Forest Stewardship Council fails rainforest protection in Victoria

Anthony Amis

Chain Reaction #119, Nov 2013,

In September, Friends of the Earth Australia (FoE) produced a case study on the complications associated with Forest Stewardship Council (FSC) certification of rainforest communities in Victoria's Strzelecki Ranges. With FSC now making headway across Australia, with a range of forest agencies and companies alike showing increased interest in the scheme – the recently signed Tasmanian Forest Agreement for example is relying on FSC certification − it is worth investigating what impacts FSC has had on ecosystems that have been certified.

The Hancock Victorian Plantations certification of 2004 was the first time FSC had certified a forestry operation in Australia. Since that time (and for several years before), FoE and local group Friends of Gippsland Bush have been documenting the entire process. It is worth noting that Hancock is also certified under the rival Australian Forestry Standard, a standard which is fully endorsed by industry but not environmental groups. Both FSC and the Australian Forestry Standard have retained the Hancock certificates despite a litany of problems which both systems have not been able to resolve. One the major issues has been that of rainforest management and definition.

FSC is proud to trumpet that it operates under 'Principles and Criteria' which ensure that forests are managed in a environmentally responsible manner. However, in the Australian scenario, FSC is operating under "weaker" interim standards which are set by the certifying companies. Stronger national standards are enacted when stakeholders agree on what those standards should be and then work toward their implementation. The Australian national standards have stalled since 2002, when environmental organisations failed to agree on certification of native forest logging. Since that time, numerous FSC certificates have been granted to mostly plantation companies under interim standards. In 2002 FoE was arguing for stronger national standards, but those arguments were quashed by weight of numbers led by the Wilderness Society and the Tasmanian Greens. A full decade has now been lost.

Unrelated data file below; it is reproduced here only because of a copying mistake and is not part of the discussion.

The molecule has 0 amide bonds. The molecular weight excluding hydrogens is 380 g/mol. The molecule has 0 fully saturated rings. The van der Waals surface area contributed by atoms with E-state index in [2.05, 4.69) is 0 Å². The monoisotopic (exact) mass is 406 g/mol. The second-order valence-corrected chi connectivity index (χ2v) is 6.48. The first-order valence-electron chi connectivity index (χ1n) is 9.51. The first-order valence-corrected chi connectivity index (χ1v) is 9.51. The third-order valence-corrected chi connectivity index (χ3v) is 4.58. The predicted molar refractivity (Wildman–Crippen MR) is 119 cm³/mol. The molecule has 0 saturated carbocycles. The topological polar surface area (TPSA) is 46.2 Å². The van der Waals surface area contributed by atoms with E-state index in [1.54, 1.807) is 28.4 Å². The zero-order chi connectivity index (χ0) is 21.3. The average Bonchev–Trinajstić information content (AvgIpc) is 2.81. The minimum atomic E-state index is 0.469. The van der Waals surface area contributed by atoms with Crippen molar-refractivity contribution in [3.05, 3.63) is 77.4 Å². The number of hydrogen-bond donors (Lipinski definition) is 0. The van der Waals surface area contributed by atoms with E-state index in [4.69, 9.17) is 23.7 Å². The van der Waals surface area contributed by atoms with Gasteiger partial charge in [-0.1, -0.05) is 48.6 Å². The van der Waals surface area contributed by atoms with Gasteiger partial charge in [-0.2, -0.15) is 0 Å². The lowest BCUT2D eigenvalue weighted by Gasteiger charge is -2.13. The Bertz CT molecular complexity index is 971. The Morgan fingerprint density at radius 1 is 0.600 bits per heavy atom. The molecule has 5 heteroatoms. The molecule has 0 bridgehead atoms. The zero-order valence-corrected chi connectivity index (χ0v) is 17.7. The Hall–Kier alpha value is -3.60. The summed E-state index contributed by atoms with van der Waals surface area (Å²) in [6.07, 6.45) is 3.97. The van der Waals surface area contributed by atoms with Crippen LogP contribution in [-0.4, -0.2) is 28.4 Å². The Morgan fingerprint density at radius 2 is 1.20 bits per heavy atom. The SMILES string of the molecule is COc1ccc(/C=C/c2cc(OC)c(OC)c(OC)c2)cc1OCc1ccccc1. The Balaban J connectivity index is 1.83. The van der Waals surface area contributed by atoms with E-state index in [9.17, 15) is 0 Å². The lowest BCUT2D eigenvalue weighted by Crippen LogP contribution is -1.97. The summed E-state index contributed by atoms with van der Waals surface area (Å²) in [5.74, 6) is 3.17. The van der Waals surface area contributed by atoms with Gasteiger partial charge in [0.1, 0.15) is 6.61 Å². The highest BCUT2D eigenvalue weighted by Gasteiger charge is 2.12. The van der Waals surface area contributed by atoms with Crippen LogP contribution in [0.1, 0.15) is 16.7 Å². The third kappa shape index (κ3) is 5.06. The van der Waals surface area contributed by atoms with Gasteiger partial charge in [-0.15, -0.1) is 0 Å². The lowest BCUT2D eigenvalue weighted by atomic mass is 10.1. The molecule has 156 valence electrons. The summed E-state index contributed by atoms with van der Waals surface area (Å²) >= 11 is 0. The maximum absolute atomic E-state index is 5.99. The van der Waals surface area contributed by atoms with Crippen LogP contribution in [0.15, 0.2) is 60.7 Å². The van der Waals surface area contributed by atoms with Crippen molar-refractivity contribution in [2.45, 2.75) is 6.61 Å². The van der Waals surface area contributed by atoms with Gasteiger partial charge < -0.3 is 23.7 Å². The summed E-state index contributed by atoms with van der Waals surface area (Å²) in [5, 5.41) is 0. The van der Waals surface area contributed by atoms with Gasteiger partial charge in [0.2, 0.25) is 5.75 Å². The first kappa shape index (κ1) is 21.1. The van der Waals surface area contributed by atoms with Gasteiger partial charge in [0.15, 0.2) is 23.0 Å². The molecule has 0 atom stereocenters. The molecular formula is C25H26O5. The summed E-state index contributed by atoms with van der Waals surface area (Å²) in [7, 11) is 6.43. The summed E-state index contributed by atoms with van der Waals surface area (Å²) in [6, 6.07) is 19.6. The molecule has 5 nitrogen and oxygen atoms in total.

NGOs are now working again on delivering national standards, which are expected to come to fruition by late 2015 – or perhaps even later. Once the national standards are set, all interim standards will then also come under the national standards. It also means that if the Tasmanian Forestry Agreement is enacated, which it must by October 2014, then that agreement will be assessed under the weaker interim standards.